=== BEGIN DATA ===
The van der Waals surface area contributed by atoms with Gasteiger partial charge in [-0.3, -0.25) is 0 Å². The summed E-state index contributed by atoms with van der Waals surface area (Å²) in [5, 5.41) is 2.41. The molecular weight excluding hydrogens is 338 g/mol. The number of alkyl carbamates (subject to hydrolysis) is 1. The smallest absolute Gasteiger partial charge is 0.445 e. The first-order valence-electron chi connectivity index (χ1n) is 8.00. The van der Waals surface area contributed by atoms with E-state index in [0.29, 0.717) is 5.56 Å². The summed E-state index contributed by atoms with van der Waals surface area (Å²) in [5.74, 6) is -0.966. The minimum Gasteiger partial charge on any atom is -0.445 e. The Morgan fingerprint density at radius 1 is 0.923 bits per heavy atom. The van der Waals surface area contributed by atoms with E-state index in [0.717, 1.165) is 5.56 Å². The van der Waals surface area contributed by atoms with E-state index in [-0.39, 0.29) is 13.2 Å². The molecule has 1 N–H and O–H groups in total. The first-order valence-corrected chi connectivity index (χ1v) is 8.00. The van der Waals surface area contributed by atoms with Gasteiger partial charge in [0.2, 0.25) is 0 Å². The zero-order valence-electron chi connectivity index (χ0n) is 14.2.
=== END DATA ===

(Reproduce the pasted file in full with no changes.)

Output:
The van der Waals surface area contributed by atoms with Gasteiger partial charge in [-0.3, -0.25) is 0 Å². The summed E-state index contributed by atoms with van der Waals surface area (Å²) in [5, 5.41) is 2.41. The molecular weight excluding hydrogens is 338 g/mol. The number of alkyl carbamates (subject to hydrolysis) is 1. The smallest absolute Gasteiger partial charge is 0.445 e. The first-order valence-electron chi connectivity index (χ1n) is 8.00. The van der Waals surface area contributed by atoms with E-state index in [0.29, 0.717) is 5.56 Å². The summed E-state index contributed by atoms with van der Waals surface area (Å²) in [5.74, 6) is -0.966. The minimum Gasteiger partial charge on any atom is -0.445 e. The Morgan fingerprint density at radius 1 is 0.923 bits per heavy atom. The van der Waals surface area contributed by atoms with E-state index in [0.717, 1.165) is 5.56 Å². The van der Waals surface area contributed by atoms with E-state index in [-0.39, 0.29) is 13.2 Å². The molecule has 1 N–H and O–H groups in total. The first-order valence-corrected chi connectivity index (χ1v) is 8.00. The van der Waals surface area contributed by atoms with Gasteiger partial charge in [0.2, 0.25) is 0 Å². The zero-order valence-electron chi connectivity index (χ0n) is 14.2.